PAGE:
Markets cruised into the end of last week with relatively little fanfare. Equity markets and oil prices rose slightly, while US yields edged a touch lower.
There was more action in foreign exchange, well, at least comparatively. The GBP stood out by being hurt by lower retail sales in January. It was the third consecutive monthly decline, despite market expectations of a decent bounce this time around. The market didn’t wait to see if this is the beginning of the end of generally better than expected data since the Brexit vote. Having been above 1.2500 earlier in the session, the GBP/USD was quickly thumped below 1.2400 before attempting recovery.
General USD strength added to GBP’s woes, with the DXY lifting 0.5%. German 10 year Bund and UK 10 year Gilt yields both fell nearly 5 bps, a larger drop than the 3 bp decline in US 10 year Treasury yields on the day offering slight favour to the USD over the EUR and GBP. EUR/USD fell 0.5% to close around 1.0620. EUR/USD opens this morning around this level and the GBP/USD around 1.2425.
USD strength also saw NZD and AUD under pressure (with NZD/AUD unchanged around 0.9370). The NZD was already on the back foot during Friday’s local session, dipping in the morning on the simultaneous release of a weaker (51.6) PMI number and headlines from an RBNZ briefing to the new Finance Minister that reiterated global upward pressure on NZD may be turning; the Bank expects policy to remain accommodative; and current policy should see inflation reach goal. The ensuing dip was relatively short lived, given the RBNZ document was dated December last year. The NZD wasn’t helped by weaker than expected Q4 retail sales (along with a slight downward revision to Q3) and, late in the day, a forecast of a sharp slowing in NZ (along with Australian and Chinese) house price inflation from rating agency Fitch. From around 0.7225 early Friday, the NZD dipped close to 0.7200 during the day, easing further toward 0.7180. A mild lift in risk appetite on Friday night couldn’t save the kiwi from slipping a bit further against the USD.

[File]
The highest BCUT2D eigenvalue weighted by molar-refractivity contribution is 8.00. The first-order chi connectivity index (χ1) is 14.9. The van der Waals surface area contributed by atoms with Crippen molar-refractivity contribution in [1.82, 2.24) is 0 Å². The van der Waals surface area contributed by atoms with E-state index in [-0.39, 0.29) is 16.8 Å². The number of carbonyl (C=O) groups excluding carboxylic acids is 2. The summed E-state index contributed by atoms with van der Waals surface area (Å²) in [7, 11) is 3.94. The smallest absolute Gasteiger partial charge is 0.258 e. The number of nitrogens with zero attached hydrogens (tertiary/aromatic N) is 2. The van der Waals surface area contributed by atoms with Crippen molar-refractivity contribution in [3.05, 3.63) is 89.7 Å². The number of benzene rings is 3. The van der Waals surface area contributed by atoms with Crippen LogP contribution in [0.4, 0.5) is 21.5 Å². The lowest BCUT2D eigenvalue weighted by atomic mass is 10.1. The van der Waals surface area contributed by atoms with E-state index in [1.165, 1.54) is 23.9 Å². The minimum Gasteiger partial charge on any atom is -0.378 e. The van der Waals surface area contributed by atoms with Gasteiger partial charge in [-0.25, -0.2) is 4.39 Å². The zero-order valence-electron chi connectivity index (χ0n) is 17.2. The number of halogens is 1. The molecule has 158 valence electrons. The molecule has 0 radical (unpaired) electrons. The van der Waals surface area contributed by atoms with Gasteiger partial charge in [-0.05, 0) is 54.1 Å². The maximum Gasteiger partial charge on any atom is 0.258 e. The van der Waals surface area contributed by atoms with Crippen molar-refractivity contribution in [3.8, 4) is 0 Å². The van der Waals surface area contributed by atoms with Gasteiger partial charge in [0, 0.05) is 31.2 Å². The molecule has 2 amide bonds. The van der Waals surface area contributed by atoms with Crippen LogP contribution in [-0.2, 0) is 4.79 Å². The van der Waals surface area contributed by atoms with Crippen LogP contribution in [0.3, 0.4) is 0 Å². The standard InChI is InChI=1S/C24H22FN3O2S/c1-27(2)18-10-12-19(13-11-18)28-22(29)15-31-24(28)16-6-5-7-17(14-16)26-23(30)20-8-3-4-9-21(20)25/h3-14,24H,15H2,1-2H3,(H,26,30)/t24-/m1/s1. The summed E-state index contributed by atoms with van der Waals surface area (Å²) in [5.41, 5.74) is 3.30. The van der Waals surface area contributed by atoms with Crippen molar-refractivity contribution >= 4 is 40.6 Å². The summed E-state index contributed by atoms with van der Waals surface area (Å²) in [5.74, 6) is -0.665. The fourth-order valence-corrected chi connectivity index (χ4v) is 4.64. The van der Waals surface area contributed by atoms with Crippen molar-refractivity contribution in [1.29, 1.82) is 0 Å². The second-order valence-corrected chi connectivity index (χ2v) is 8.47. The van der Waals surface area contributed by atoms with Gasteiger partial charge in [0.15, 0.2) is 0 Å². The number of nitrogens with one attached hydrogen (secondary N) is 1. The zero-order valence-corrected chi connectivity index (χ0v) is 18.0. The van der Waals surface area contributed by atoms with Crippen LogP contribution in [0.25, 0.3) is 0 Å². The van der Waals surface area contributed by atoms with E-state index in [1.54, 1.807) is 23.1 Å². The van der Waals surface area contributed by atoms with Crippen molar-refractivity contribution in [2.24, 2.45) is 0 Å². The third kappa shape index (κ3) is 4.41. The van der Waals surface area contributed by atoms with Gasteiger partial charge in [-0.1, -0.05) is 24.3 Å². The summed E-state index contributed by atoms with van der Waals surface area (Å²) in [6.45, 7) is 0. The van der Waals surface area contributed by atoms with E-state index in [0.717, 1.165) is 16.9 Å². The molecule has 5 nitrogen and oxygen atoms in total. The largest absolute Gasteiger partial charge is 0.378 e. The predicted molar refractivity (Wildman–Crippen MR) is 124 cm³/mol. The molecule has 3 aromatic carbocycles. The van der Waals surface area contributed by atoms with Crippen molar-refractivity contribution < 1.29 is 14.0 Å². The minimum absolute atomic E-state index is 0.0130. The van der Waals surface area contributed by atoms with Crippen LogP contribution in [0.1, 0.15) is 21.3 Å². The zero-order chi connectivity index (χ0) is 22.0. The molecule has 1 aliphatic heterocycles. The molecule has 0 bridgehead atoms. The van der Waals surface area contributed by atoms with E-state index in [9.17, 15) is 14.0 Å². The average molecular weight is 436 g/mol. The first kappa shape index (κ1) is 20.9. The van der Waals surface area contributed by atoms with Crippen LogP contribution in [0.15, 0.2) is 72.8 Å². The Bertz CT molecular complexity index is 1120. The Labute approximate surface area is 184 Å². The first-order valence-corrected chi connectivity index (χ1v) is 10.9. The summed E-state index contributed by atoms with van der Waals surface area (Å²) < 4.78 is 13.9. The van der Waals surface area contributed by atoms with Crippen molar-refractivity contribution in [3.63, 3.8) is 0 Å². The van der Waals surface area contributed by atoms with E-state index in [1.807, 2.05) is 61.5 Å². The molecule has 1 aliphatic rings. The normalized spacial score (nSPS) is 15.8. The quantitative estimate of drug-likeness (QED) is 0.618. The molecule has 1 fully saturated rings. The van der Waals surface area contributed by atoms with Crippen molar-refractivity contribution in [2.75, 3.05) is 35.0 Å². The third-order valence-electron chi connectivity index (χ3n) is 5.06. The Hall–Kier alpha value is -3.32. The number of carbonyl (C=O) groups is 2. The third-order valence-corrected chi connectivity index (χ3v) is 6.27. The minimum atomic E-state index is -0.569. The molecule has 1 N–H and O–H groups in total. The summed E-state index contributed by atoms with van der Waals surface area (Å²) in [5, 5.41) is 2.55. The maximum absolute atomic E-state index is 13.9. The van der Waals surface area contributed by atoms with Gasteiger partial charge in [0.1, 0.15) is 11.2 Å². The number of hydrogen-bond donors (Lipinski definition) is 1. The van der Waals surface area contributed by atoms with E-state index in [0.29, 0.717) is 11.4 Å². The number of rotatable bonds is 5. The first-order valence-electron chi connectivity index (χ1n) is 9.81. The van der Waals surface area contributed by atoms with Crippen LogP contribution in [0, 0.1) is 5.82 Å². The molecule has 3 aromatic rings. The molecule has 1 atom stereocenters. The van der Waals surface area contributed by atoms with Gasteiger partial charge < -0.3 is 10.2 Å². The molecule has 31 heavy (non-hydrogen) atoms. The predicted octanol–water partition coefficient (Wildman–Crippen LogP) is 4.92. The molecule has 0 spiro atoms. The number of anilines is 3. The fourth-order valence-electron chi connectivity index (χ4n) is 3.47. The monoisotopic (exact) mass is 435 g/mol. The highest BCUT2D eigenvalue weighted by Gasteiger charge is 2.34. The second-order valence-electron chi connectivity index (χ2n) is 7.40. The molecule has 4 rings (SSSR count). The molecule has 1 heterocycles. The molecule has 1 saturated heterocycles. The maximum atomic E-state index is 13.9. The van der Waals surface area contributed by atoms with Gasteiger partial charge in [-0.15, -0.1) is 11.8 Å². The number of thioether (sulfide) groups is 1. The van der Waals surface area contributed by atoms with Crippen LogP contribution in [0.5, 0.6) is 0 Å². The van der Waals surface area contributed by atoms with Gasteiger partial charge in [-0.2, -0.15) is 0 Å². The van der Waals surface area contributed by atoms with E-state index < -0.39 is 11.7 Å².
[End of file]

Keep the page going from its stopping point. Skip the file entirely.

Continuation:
Having cracked 20,000 in late January the Dow has piled on a further 3.1% in less than a month. The S&P close up +0.2% on Friday. The NZD/USD opens this morning around 0.7190 and the AUD/USD around 0.7670.
Our NZD short term fair value model, sitting just above 0.74, still sees the NZD higher. But near term we respect last week’s high of 0.7240 and last week’s lows around 0.7140 on the downside. Today we get the NZ PSI and producer price inflation. The latter should confirm a pickup in annual inflation.
JPY rose on Friday night bucking USD strength, with USD/JPY keeping its correlation with outright US long yields under the BoJ’s yield curve control policy. USD/JPY closed down 0.4% just above 112.80.
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